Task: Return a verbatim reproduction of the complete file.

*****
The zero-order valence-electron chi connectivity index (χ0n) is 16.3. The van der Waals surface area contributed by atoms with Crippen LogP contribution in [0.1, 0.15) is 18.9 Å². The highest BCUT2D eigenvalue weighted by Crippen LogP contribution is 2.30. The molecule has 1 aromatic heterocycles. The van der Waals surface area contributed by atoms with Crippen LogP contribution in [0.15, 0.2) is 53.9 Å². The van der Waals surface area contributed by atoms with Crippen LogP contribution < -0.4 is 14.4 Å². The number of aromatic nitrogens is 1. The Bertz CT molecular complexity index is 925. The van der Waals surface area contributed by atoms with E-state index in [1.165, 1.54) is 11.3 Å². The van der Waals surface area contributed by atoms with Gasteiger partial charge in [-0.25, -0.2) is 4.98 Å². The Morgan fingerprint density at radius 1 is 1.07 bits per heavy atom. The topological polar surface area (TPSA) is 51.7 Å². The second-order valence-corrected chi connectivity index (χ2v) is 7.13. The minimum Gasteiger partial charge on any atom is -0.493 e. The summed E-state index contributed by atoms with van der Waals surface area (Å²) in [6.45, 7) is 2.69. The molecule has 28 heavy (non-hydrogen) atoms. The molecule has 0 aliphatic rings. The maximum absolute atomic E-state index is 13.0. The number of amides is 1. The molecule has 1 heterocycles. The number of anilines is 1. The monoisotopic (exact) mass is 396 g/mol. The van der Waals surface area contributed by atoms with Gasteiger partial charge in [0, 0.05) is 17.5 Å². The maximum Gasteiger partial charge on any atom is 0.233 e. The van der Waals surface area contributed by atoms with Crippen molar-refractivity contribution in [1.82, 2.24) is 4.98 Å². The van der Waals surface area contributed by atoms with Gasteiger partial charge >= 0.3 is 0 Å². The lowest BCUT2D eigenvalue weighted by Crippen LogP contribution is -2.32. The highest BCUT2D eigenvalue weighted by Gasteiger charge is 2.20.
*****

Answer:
The zero-order valence-electron chi connectivity index (χ0n) is 16.3. The van der Waals surface area contributed by atoms with Crippen LogP contribution in [0.1, 0.15) is 18.9 Å². The highest BCUT2D eigenvalue weighted by Crippen LogP contribution is 2.30. The molecule has 1 aromatic heterocycles. The van der Waals surface area contributed by atoms with Crippen LogP contribution in [0.15, 0.2) is 53.9 Å². The van der Waals surface area contributed by atoms with Crippen LogP contribution < -0.4 is 14.4 Å². The number of aromatic nitrogens is 1. The Bertz CT molecular complexity index is 925. The van der Waals surface area contributed by atoms with E-state index in [1.165, 1.54) is 11.3 Å². The van der Waals surface area contributed by atoms with Gasteiger partial charge in [-0.25, -0.2) is 4.98 Å². The Morgan fingerprint density at radius 1 is 1.07 bits per heavy atom. The topological polar surface area (TPSA) is 51.7 Å². The second-order valence-corrected chi connectivity index (χ2v) is 7.13. The minimum Gasteiger partial charge on any atom is -0.493 e. The summed E-state index contributed by atoms with van der Waals surface area (Å²) in [6.45, 7) is 2.69. The molecule has 28 heavy (non-hydrogen) atoms. The molecule has 0 aliphatic rings. The maximum absolute atomic E-state index is 13.0. The number of amides is 1. The molecule has 1 heterocycles. The number of anilines is 1. The monoisotopic (exact) mass is 396 g/mol. The van der Waals surface area contributed by atoms with Gasteiger partial charge in [0, 0.05) is 17.5 Å². The maximum Gasteiger partial charge on any atom is 0.233 e. The van der Waals surface area contributed by atoms with Crippen molar-refractivity contribution in [1.82, 2.24) is 4.98 Å². The van der Waals surface area contributed by atoms with Gasteiger partial charge >= 0.3 is 0 Å². The lowest BCUT2D eigenvalue weighted by Crippen LogP contribution is -2.32. The highest BCUT2D eigenvalue weighted by Gasteiger charge is 2.20.